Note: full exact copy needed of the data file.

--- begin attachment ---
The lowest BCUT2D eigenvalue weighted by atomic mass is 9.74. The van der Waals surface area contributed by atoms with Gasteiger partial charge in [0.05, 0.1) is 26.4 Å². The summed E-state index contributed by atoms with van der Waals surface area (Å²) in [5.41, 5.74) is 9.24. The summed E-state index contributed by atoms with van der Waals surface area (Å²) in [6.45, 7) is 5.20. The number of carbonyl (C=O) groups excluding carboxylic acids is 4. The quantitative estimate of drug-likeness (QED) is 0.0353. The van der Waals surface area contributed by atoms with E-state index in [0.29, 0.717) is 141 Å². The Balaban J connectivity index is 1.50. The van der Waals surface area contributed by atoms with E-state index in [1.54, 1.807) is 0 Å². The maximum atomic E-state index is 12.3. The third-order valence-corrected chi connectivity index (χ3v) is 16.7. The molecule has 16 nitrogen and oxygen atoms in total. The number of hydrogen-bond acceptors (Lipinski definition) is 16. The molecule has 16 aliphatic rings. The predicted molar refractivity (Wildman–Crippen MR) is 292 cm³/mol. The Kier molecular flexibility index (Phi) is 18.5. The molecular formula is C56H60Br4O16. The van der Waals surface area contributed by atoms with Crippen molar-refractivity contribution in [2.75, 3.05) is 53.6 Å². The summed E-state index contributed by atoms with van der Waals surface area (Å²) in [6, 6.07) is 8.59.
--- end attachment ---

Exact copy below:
The lowest BCUT2D eigenvalue weighted by atomic mass is 9.74. The van der Waals surface area contributed by atoms with Gasteiger partial charge in [0.05, 0.1) is 26.4 Å². The summed E-state index contributed by atoms with van der Waals surface area (Å²) in [5.41, 5.74) is 9.24. The summed E-state index contributed by atoms with van der Waals surface area (Å²) in [6.45, 7) is 5.20. The number of carbonyl (C=O) groups excluding carboxylic acids is 4. The quantitative estimate of drug-likeness (QED) is 0.0353. The van der Waals surface area contributed by atoms with E-state index in [0.29, 0.717) is 141 Å². The Balaban J connectivity index is 1.50. The van der Waals surface area contributed by atoms with E-state index in [1.54, 1.807) is 0 Å². The maximum atomic E-state index is 12.3. The third-order valence-corrected chi connectivity index (χ3v) is 16.7. The molecule has 16 nitrogen and oxygen atoms in total. The number of hydrogen-bond acceptors (Lipinski definition) is 16. The molecule has 16 aliphatic rings. The predicted molar refractivity (Wildman–Crippen MR) is 292 cm³/mol. The Kier molecular flexibility index (Phi) is 18.5. The molecular formula is C56H60Br4O16. The van der Waals surface area contributed by atoms with Crippen molar-refractivity contribution in [2.75, 3.05) is 53.6 Å². The summed E-state index contributed by atoms with van der Waals surface area (Å²) in [6, 6.07) is 8.59.